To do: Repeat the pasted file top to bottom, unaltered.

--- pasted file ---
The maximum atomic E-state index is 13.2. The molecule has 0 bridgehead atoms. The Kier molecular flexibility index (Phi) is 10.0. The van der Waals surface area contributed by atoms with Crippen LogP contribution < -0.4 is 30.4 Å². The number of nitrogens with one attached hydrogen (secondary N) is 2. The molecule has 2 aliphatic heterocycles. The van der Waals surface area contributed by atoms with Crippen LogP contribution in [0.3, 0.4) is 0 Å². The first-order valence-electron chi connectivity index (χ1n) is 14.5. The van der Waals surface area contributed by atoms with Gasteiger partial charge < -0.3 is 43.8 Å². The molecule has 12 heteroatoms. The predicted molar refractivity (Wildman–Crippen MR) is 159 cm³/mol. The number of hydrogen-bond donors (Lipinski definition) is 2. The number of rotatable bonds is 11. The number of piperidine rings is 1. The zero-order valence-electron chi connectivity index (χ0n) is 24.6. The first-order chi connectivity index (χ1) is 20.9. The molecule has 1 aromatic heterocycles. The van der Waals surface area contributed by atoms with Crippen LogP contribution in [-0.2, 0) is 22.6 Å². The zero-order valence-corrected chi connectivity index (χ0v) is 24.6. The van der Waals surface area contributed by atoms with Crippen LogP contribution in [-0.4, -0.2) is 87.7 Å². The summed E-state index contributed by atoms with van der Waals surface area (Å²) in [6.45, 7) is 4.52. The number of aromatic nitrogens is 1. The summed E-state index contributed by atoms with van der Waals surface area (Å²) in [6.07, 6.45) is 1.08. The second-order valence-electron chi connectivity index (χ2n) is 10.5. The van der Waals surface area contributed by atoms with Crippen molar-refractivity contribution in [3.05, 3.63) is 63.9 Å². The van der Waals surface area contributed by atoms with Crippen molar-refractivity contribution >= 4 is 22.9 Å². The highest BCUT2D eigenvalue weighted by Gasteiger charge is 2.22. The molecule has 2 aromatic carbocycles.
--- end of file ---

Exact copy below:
The maximum atomic E-state index is 13.2. The molecule has 0 bridgehead atoms. The Kier molecular flexibility index (Phi) is 10.0. The van der Waals surface area contributed by atoms with Crippen LogP contribution < -0.4 is 30.4 Å². The number of nitrogens with one attached hydrogen (secondary N) is 2. The molecule has 2 aliphatic heterocycles. The van der Waals surface area contributed by atoms with Crippen LogP contribution in [0.3, 0.4) is 0 Å². The first-order valence-electron chi connectivity index (χ1n) is 14.5. The van der Waals surface area contributed by atoms with Gasteiger partial charge < -0.3 is 43.8 Å². The molecule has 12 heteroatoms. The predicted molar refractivity (Wildman–Crippen MR) is 159 cm³/mol. The number of hydrogen-bond donors (Lipinski definition) is 2. The number of rotatable bonds is 11. The number of piperidine rings is 1. The zero-order valence-electron chi connectivity index (χ0n) is 24.6. The first-order chi connectivity index (χ1) is 20.9. The molecule has 1 aromatic heterocycles. The van der Waals surface area contributed by atoms with Crippen LogP contribution in [-0.2, 0) is 22.6 Å². The zero-order valence-corrected chi connectivity index (χ0v) is 24.6. The van der Waals surface area contributed by atoms with Crippen LogP contribution in [-0.4, -0.2) is 87.7 Å². The summed E-state index contributed by atoms with van der Waals surface area (Å²) in [6.45, 7) is 4.52. The number of aromatic nitrogens is 1. The summed E-state index contributed by atoms with van der Waals surface area (Å²) in [6.07, 6.45) is 1.08. The second-order valence-electron chi connectivity index (χ2n) is 10.5. The van der Waals surface area contributed by atoms with Crippen molar-refractivity contribution in [3.05, 3.63) is 63.9 Å². The van der Waals surface area contributed by atoms with Crippen molar-refractivity contribution >= 4 is 22.9 Å². The highest BCUT2D eigenvalue weighted by Gasteiger charge is 2.22. The molecule has 2 aromatic carbocycles.